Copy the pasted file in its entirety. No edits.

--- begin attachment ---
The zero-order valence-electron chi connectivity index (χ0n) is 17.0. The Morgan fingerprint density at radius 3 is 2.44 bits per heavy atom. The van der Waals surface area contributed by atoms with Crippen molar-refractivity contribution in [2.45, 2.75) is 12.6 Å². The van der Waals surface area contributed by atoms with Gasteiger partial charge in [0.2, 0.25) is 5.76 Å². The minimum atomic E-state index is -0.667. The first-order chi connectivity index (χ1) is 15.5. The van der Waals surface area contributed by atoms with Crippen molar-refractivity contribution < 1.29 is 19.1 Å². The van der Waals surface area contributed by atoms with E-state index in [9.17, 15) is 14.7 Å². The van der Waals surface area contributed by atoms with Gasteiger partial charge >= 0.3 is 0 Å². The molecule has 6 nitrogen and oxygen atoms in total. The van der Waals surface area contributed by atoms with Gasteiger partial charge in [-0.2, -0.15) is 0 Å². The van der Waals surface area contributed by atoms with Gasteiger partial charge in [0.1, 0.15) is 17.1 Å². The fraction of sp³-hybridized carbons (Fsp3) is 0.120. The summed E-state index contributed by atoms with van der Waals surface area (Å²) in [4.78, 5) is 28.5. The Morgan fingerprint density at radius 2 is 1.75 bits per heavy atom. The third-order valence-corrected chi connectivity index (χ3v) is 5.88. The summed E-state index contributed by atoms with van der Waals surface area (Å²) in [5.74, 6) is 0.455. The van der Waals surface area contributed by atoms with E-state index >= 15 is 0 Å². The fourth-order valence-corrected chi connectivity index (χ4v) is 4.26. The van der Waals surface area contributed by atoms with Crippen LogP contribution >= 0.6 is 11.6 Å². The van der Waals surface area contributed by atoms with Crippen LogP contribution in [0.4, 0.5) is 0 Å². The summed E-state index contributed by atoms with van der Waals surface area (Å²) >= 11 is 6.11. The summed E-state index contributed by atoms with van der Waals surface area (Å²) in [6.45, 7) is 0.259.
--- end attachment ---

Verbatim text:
The zero-order valence-electron chi connectivity index (χ0n) is 17.0. The Morgan fingerprint density at radius 3 is 2.44 bits per heavy atom. The van der Waals surface area contributed by atoms with Crippen molar-refractivity contribution in [2.45, 2.75) is 12.6 Å². The van der Waals surface area contributed by atoms with Gasteiger partial charge in [0.2, 0.25) is 5.76 Å². The minimum atomic E-state index is -0.667. The first-order chi connectivity index (χ1) is 15.5. The van der Waals surface area contributed by atoms with Crippen molar-refractivity contribution < 1.29 is 19.1 Å². The van der Waals surface area contributed by atoms with E-state index in [9.17, 15) is 14.7 Å². The van der Waals surface area contributed by atoms with Gasteiger partial charge >= 0.3 is 0 Å². The molecule has 6 nitrogen and oxygen atoms in total. The van der Waals surface area contributed by atoms with Gasteiger partial charge in [-0.2, -0.15) is 0 Å². The van der Waals surface area contributed by atoms with Gasteiger partial charge in [0.1, 0.15) is 17.1 Å². The fraction of sp³-hybridized carbons (Fsp3) is 0.120. The summed E-state index contributed by atoms with van der Waals surface area (Å²) in [4.78, 5) is 28.5. The Morgan fingerprint density at radius 2 is 1.75 bits per heavy atom. The third-order valence-corrected chi connectivity index (χ3v) is 5.88. The summed E-state index contributed by atoms with van der Waals surface area (Å²) in [5.74, 6) is 0.455. The van der Waals surface area contributed by atoms with E-state index >= 15 is 0 Å². The fourth-order valence-corrected chi connectivity index (χ4v) is 4.26. The van der Waals surface area contributed by atoms with Crippen LogP contribution >= 0.6 is 11.6 Å². The van der Waals surface area contributed by atoms with Crippen LogP contribution in [0.4, 0.5) is 0 Å². The summed E-state index contributed by atoms with van der Waals surface area (Å²) >= 11 is 6.11. The summed E-state index contributed by atoms with van der Waals surface area (Å²) in [6.45, 7) is 0.259.